The most common reason to receive a notice from the income tax department is failing to file your income tax returns (ITR) on time. There are more commonly occurring discrepancies in your tax records that could attract a notice without you knowing what it was about.
Here are 5 such common situations where an Income Tax notice could be issued to you:
1. Mismatch in TDS claim
TDS or tax deducted at source is tax paid on your behalf on your income by any organisation that credits such an income to you.
For example, your employer will file tax on your salary on your behalf and this amount will be reflected on your Form 16 (issued by the employer to you) and on Form 26AS-which is a summary of all the TDS filed under your PAN for a particular financial year. When the amount you claim and the amount deducted by the organisation does not match, you will receive a tax notice under section 143(1).
The tax deducted should be same on form 26AS and on form 16 or 16A.
As a precautionary measure, you can check the Form 26AS (available on the income tax e-filing website) before you file ITR.
If there is a mismatch, you can approach the deductor to make the correction (in case their report is not updated) or ask them to pay the tax (if tax was never paid but only deducted from your income).
2. Not disclosing income
Through your PAN, the income tax department gets information of any income that you may have earned from different sources like banks, tenant or an employer. You are required to disclose such an income in your ITR and if you fail to do so, a notice will be issued to you under the section 139(9) or 143(1) for non-disclosure.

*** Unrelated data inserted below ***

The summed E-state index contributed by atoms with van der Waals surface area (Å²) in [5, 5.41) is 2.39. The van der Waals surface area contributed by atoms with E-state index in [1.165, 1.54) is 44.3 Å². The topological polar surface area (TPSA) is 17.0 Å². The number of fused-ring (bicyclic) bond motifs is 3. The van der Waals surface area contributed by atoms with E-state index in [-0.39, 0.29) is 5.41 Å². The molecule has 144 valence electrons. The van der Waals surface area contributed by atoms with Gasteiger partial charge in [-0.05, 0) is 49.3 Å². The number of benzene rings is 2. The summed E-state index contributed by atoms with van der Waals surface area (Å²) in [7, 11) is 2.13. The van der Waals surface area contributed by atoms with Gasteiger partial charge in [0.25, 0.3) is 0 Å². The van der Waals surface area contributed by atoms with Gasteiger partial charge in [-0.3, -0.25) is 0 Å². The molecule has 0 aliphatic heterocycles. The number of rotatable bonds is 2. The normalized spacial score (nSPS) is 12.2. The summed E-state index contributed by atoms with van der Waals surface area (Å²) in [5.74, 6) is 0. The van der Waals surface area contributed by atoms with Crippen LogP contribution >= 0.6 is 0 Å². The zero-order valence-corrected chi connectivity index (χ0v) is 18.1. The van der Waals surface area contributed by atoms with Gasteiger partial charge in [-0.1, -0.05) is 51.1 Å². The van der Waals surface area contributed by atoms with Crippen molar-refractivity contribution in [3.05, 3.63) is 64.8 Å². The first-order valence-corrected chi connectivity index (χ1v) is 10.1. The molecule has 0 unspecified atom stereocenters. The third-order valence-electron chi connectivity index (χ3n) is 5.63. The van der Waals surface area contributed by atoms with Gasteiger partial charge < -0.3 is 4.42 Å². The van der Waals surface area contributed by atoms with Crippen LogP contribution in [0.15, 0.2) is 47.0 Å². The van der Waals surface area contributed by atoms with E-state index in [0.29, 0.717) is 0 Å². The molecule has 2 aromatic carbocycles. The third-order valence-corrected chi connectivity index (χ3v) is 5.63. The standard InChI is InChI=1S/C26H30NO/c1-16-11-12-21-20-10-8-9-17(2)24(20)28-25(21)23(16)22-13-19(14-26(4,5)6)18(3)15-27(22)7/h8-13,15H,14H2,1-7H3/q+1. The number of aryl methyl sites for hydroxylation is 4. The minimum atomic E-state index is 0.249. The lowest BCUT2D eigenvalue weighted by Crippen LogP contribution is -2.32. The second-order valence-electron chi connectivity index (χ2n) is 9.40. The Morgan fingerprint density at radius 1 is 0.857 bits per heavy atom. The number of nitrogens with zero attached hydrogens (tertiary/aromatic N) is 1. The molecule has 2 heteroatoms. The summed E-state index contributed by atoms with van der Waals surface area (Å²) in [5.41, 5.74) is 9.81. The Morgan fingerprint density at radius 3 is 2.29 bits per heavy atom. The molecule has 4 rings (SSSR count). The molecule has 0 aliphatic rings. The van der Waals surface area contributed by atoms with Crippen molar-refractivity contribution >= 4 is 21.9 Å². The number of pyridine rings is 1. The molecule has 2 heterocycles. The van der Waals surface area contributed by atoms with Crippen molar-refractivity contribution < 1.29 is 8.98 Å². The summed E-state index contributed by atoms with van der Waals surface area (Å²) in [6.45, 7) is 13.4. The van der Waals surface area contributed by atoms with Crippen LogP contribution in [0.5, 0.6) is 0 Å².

It is always wise to list out all the possible income sources before you start filing your ITR.
3. Not declaring investments made in spouse’s name
If you have made an investment in the name of your spouse from the income earned by you, you are liable to show any income made by such an investment under your name.
Suppose you have opened a fixed deposit in the name of your spouse, the interest earned will be combined with your income. Losses too are combined with your taxable income. Such income is noted by the Income Tax department and you could receive a notice for non-disclosure.
Note that if you transfer money to your spouse for personal expenses, it will not be considered as income in the hands of the receiver.
4. Wrongly reporting LTCG
You should know that any long-term gains made beyond the limit of Rs 1 lakh by sale of equity or equity-linked mutual funds in the financial year 2018-19 is taxable at the rate of 10 percent.
Reporting this income could seem confusing and if your calculation results in a shortfall, the tax authorities will charge a penalty for tax evasion and send you a notice.
You can take the help of the capital gains statement directly from your broker or mutual fund company to get the correct details. You can also seek help from a tax advisor if the calculation seems to complex.
5. Filing the wrong form
If you fail to file the correct income tax form, you will receive a defective return notice under section 139(9) of the Income Tax Act.
Based on your income sources, pick the correct ITR form that applies to you.
If you do receive such a notice, respond to it within 15 days. You may need to file a revised ITR and make sure to file it before the deadline ends.